Biotech company Circa Group reports that a study using its renewable solvent Cyrene found that high-purity nanoparticles can be produced, opening up opportunities to use the material as a more-sustainable and safer replacement for current solvents used in drug-delivery systems and medical implants.
The study published late last year in the Journal of Pharmaceutical Sciences used bio-based Cyrene to produce poly(lactic-co-glycolic acid) nanoparticles for drug-delivery systems. Cyrene itself and the nanoparticles were found to be biocompatible, meaning it is well suited to replace toxic harmful organic solvents more commonly used in their preparation, said Circa. Moreover, Cyrene produced high-quality nanoparticles and led to a significant decrease in preparation time when compared to industry-standard solvents.
|The use of Cyrene in the production of nanoparticles reduces prep time compared with industry-standard solvents.|
Cyrene is an alternative to traditional dipolar aprotic solvents, which are used in large volumes — over one million tonnes per year — and under intense regulatory pressure because of their possible toxicity.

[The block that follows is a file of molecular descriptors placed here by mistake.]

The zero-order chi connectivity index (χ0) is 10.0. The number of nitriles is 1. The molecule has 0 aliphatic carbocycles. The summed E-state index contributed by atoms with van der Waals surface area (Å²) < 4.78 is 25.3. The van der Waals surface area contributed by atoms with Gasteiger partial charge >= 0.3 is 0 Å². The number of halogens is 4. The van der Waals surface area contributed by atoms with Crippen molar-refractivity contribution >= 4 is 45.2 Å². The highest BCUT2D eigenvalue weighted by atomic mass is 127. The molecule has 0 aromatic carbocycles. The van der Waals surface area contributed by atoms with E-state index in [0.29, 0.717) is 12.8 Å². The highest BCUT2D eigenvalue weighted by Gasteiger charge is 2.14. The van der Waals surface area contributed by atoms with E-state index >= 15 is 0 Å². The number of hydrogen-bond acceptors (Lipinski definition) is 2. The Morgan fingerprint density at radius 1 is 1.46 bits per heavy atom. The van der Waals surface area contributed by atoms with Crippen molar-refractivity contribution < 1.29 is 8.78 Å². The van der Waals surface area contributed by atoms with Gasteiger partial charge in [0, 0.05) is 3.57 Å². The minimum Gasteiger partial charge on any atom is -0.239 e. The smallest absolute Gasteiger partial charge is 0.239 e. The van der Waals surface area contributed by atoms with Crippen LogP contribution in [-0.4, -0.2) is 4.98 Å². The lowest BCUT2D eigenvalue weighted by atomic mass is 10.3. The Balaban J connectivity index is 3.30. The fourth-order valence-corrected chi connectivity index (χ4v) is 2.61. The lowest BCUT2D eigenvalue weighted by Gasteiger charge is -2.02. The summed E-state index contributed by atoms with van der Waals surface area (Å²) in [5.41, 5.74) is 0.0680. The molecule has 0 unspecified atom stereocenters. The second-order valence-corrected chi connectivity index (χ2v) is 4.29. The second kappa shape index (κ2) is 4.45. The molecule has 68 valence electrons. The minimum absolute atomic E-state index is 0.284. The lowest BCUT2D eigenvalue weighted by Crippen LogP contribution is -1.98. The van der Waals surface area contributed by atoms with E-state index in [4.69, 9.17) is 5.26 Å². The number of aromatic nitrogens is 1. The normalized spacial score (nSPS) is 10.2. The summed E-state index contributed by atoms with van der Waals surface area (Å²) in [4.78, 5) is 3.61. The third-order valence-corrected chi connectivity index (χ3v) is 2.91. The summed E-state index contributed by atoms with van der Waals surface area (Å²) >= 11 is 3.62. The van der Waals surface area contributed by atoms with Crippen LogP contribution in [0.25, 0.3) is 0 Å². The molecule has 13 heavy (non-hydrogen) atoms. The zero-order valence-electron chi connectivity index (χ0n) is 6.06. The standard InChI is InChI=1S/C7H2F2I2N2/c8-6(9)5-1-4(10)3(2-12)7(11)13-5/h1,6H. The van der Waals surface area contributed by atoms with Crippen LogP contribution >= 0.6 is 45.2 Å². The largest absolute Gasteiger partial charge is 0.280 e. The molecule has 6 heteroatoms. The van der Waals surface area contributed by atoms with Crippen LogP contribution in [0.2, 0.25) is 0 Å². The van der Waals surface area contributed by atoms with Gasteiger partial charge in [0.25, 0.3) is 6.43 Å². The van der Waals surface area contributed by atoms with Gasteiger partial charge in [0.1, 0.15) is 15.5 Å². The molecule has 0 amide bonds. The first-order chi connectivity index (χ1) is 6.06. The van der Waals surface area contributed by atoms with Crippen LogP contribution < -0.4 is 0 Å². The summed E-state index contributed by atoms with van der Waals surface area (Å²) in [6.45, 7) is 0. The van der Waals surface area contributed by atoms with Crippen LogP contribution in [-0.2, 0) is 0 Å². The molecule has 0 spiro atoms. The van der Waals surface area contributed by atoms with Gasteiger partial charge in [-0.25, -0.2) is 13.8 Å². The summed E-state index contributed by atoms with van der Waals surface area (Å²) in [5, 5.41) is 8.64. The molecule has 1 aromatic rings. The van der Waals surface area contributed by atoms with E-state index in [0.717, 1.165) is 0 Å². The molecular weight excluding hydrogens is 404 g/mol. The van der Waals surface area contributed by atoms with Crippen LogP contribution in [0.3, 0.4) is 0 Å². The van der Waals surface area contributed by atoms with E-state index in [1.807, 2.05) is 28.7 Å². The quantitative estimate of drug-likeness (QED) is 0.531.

Norway-based Circa Group was founded in 2006 with the mission of converting waste, non-food biomass into advanced bio-based chemicals by means of its proprietary Furacell process. Circa’s Furacell process reportedly reduces Cyrene’s carbon footprint by up to 80% compared with similar petrochemical-based solvents. A reduction in greenhouse-gas emissions is also expected in both the use and end-of-life stages, according to Circa.
Professor Dagmar Fischer from the Friedrich-Alexander-Universität Erlangen-Nürnberg, lead researcher on the study, commented: “In comparison to the standard techniques used for the formulation of drug-loaded polymer nanoparticles, interestingly with Cyrene it is possible to effectively reduce process time and process steps.”